1. Yankee Hotel Foxtrot, Wilco (Nonesuch). A friend of mine in Ohio just sent me a 26-track disc of demos, unreleased songs, early versions and songs that ended up on Jay Bennett and Ed Burch's The Palace 4 a.m. (Part 1), (which would find a place here if I had space for 20), and I swear it's better than the released version in most cases. After Jim O'Rourke got a hold of it, it became a bit more distant. Still, at the time it came out, maybe a little distance is what we all needed.
2. Read Music/Speak Spanish, Desaparecidos (Saddle Creek). Part I, in which barely legal Conor Oberst, who is smarter than you were at his age, and is backed by loud, churning guitars that sound comfortable to a lot of us, rails against everything standing in the way of the American dream promised to him: urban sprawl, clothes that are too expensive (available exclusively at a mall that sickens him), and a mortgage with an ugly balloon payment ever-looming. Oh, and it completely frickin' rocks, too.
3. Yoshimi Battles the Pink Robots, The Flaming Lips (Warner Bros.). As a dyed in the wool non-sci-fi geek, I was initially turned off by the subject matter--y'know, all that futuristic robot crap--but I couldn't shake the melodies, or the very sound of it. The bass made my tiny speakers rumble. And I like that sort of thing.
4. You Can Feel Me, Har Mar Superstar (Record Collection). A laptop parody of overblown modern R&B clichés by a pasty Ron Jeremy lookalike from St. Paul, or the no-more-overblown-than-Jay-Z sexed-up party joint of the year? If it wasn't both, you wouldn't be reading this right now.
5. Kill the Moonlight, Spoon (Merge). Their most "difficult" album was the one that finally snared me. A fine bunch of pomo Beatles demos that never happened, trust me and listen to it a half-dozen times before you sell it back.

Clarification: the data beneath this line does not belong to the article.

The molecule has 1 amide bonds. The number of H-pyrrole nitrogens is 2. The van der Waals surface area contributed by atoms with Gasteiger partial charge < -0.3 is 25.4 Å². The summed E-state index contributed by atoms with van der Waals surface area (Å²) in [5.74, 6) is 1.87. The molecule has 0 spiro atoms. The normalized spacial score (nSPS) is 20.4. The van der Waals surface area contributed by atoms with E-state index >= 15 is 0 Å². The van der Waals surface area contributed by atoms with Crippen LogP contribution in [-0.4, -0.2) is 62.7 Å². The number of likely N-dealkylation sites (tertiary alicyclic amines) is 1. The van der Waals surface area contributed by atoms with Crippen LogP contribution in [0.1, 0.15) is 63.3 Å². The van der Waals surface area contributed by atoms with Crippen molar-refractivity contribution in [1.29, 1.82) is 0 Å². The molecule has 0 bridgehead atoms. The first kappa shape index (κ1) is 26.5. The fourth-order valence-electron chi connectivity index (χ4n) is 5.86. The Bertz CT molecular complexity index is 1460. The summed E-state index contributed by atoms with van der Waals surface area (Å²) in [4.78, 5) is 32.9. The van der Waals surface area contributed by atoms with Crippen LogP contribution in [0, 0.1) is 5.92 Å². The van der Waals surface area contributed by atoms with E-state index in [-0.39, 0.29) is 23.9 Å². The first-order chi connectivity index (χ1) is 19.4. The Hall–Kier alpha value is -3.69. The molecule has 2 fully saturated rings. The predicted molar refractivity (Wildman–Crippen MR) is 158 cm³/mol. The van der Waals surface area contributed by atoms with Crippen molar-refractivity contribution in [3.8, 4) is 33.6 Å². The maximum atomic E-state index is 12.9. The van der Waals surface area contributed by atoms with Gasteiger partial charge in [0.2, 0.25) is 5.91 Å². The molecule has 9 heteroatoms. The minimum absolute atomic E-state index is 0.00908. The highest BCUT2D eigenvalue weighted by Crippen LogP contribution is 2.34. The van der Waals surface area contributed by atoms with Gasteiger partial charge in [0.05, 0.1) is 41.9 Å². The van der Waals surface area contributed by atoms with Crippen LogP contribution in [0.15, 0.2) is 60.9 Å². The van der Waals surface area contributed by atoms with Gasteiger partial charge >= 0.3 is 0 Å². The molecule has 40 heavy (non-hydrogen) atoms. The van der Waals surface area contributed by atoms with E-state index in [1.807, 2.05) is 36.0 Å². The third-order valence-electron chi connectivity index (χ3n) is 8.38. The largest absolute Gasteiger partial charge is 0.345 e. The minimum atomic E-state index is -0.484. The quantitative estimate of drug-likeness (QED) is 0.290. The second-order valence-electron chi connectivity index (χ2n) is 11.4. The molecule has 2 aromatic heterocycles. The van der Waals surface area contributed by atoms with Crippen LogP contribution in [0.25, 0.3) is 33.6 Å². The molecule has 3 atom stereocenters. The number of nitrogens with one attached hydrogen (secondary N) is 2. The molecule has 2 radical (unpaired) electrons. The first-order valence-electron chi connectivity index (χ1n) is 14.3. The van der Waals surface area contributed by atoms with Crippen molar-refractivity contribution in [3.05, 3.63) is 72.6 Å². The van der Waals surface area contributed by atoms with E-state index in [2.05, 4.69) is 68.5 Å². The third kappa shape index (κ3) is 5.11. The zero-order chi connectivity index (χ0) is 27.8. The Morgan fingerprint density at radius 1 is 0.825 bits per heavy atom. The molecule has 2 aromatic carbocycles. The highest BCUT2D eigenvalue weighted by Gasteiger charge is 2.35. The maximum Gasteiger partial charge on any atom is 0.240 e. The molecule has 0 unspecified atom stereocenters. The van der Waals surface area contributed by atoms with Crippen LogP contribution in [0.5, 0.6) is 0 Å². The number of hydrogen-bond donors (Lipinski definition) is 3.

6. In Search of..., N*E*R*D (Virgin). The most consistently interesting producers in hip-pop, responsible for just about every KRQ guilty pleasure of yours in the last two years--the Neptunes, duh!--do it for themselves. Oddly, the canned-beat European version is funkier than the guitar-centric U.S. one. Even so, you'll find the version available at your local record store bridges rock and rap in a most organic and enjoyable fashion.
7. Lifted or The Story is in the Soil, Keep Your Ear to the Ground, Bright Eyes (Saddle Creek). Part II, in which Conor Oberst (who by the time of this album's release has been called the "new Dylan" more often than Springsteen, Waits, and Forbert combined) not only continues to scavenge his emotional wreckage for your listening "pleasure" but slings it against a canvas of full-on orchestral arrangements that'll make your heart bleed in the best way: cathartically and redemptively.
8. Sha Sha, Ben Kweller (ATO). "Maxed out like a credit card" at the moist age of 20, Kweller has concocted an album Rivers Cuomo should be jealous of, without the oversized specs and fake beard. Guitar pop so good it almost makes up for the last Apples in Stereo record. Plus, every song ends exactly when it should. Last we heard he was still dating Clare Danes. Happy loving couples, line up here.
9. The Headphone Masterpiece, Cody Chesnutt (Ready Set Go). Lo-fi is back, this time shellacked on a double disc set of pseudo neo-soul by a Jesus-loving, blunt-rolling, soul-drenched pussy hound who plays the game in the name of procreation, yo. The child that nature wouldn't let Stevie Wonder and Ted Hawkins have, Chesnutt is everything Lenny Kravitz wishes he could be, at a fraction of the budget.
10. Slanted & Enchanted: Luxe & Reduxe, Pavement (Matador). I've never put a reissue on one of these lists before--always considered it a bit of a cop-out, but this one made me do it. Three times the stuff on the original release, the best album of the '90s is given the royal, remastered, fully expanded treatment it deserves. Everything that exists from the golden, Gary Young years, and then some, this double CD set still sounds as fresh as anything on this list.